When I was a young lass just learning how to cook, I was fearless. New recipes were adventures and exotic ingredients were a challenge to my culinary prowess. I loved to come up with new ideas to nourish my family’s and friends’ bellies and soul
Not a whole lot has changed since then, actually, but for one thing: I always cry when I chop onions. My youth granted me a magical immunity to the tear-jerking properties of onions. No type of onion could make my eyes well up even just a single tear. I was invincible.
Until one day, around the age of 18, I met the shallot.
Oh, she was lovely. Fragrant, small, and a lovely shade of violet, sparkling like a gem on my cutting board. She was the key to making my cream sauce for that night’s dinner, and I was going to make her flavors sing. I had no idea what I was getting in to.
I started chopping the shallot like any other onion. Chop, chop, chop. Suddenly, there was an unfamiliar sting in my eye. Chop, chop, chop. The sting started to burn, and I began to squint. Chop, chop, chop. And that’s when the tears started. I was so shocked, I didn’t know what to do, so I walked away from my shallot to take a break. When I finally returned to finish chopping them up, I powered through as quickly as I could and dumped them into the pot before running away to have a quick, onion-induced, cry.
I’ve never been the same since that day. Now every type of onion makes me cry, from sweet vidalias, to reds, whites, and, yes, the shallot. The only ones that are still “safe” are scallions and leeks. I’ve got some tricks up my sleeve to help me make it through prepping dinner with fewer tears, though.
Why do onions make me cry?
First, though, let’s talk science. Things are made up of cells, onions included. When you chop into an onion, you’re breaking some of the cells that make up the onion. Upon being brutally sliced open and crushed, these cells release their contents, including water (onion juice!), enzymes, acids, and all of the other stuff that makes up an onion. When the enzymes meet up with the sulfenic acids that would normally be kept separate, they produce an acidic gas that, when it hits your sensitive eyeballs, causes you to cry.
So, damaged cells = chemical release and reaction = gas that makes you cry.
How to chop onions without tears
You won’t necessarily be able to chop onions completely tear-free, but I have a few tricks up my sleeve and have tried a few methods to keep the water works at bay. Here are some methods I’ve used, starting with ones that don’t really work:
- Make someone else chop your onions.
This is a fool-proof way to avoid tears when chopping onions. I’m assuming most of you, like me, have something preventing you from employing slave labor here. Soon-to-be-husband says the only thing worse than me chopping onions in the kitchen, is him having to do it. While this method works, it is among the most difficult to implement.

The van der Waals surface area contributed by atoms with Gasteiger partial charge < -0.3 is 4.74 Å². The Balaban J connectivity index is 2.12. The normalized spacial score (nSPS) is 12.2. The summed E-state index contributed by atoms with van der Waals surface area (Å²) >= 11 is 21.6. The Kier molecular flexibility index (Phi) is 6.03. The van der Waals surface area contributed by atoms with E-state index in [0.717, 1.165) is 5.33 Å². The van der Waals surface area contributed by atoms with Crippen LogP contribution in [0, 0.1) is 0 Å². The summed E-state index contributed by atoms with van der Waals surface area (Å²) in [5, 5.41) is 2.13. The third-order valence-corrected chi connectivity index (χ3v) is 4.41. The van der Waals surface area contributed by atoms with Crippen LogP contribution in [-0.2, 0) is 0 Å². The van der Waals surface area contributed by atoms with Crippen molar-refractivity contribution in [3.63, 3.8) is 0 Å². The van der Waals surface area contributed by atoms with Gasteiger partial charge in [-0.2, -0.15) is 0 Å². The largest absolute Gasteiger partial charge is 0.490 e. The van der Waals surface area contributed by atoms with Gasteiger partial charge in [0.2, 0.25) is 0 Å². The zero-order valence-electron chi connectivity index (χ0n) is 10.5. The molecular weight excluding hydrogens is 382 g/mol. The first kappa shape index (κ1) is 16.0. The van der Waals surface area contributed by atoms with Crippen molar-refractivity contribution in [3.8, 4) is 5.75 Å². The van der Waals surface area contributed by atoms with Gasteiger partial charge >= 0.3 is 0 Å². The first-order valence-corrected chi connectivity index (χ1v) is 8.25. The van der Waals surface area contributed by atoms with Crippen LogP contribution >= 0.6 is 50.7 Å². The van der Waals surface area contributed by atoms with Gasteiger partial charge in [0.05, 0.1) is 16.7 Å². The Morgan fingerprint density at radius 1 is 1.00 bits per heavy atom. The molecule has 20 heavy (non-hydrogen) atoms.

- Have cold water/cold wet rag on your arms while chopping onions.
Yeah…this doesn’t work. It just makes cutting onions awkward.
- Cut the onion under water.
While an interesting idea, this is another really awkward way to chop onions.
- Light a match, blow it out, and hold the blown out match in your teeth while you chop the onions.
This makes you look silly and just doesn’t work very well for very long. This is not a method to employ with anyone in the house at all, for fear of mockery.
- Hold a piece of bread between your teeth.
A cute old wive’s tale that suggests the bread will absorb the gasses before your poor eyeballs do that makes you look about as silly as the blown out match.
And now for what does work!
- Chop them in a food processor.
This is great, especially if you have a lot of onions to chop and need them somewhat finely chopped or diced. The only downside is the blast of scary eye-searing gas you get when you open up the food processor. Open it at arm’s length, people.
- Use a sharp knife.
The sharper the better. A sharper knife will make a cleaner cut, resulting in fewer cells being ruptured, and thus less gas being emitted from your onion. I’m a lucky girl with a Shun chef’s knife, but if you don’t have it in your budget for a $120 knife, just make sure you keep your kitchen knives in top-top shape!
- Freeze the onion for a few minutes before chopping it.
This is a great little trick if you have about 5 minutes before you need to chop your onion. I don’t exactly know why it works (I’m no Alton Brown, folks), but it does. Just don’t forget about your onion lest it turns into an impossibly hard ice-onion hurling object, and mushy upon eventual thaw. Pull it out after about 5-10 minutes for mostly tear-free onion chopping bliss.
- Store your onions in the refrigerator.
Colder onions release fewer gasses, so if you don’t have time to freeze your onion every time, just keep them in the refrigerator. This doesn’t work nearly as well, though.
- Use sweeter onions.
I say this, of course, but I prefer a very pungent onion. If you don’t love the flavor of onions as much as I do, or are willing to sacrifice some to save a few tears, choose a sweeter Vidalia or Texas Sweet onion instead of shallots or red onions.
- Wear eye protection.
Get thee a snazzy pair of onion goggles and go nuts. Unfortunately, this falls into the same ridicule category that the bread and match do from above. Save your onion goggles for private onion chopping times.
There you have it: all of my onion chopping secrets. Do you have any tips or tricks that have worked for you? Or any good onion chopping stories? Spill in the comments!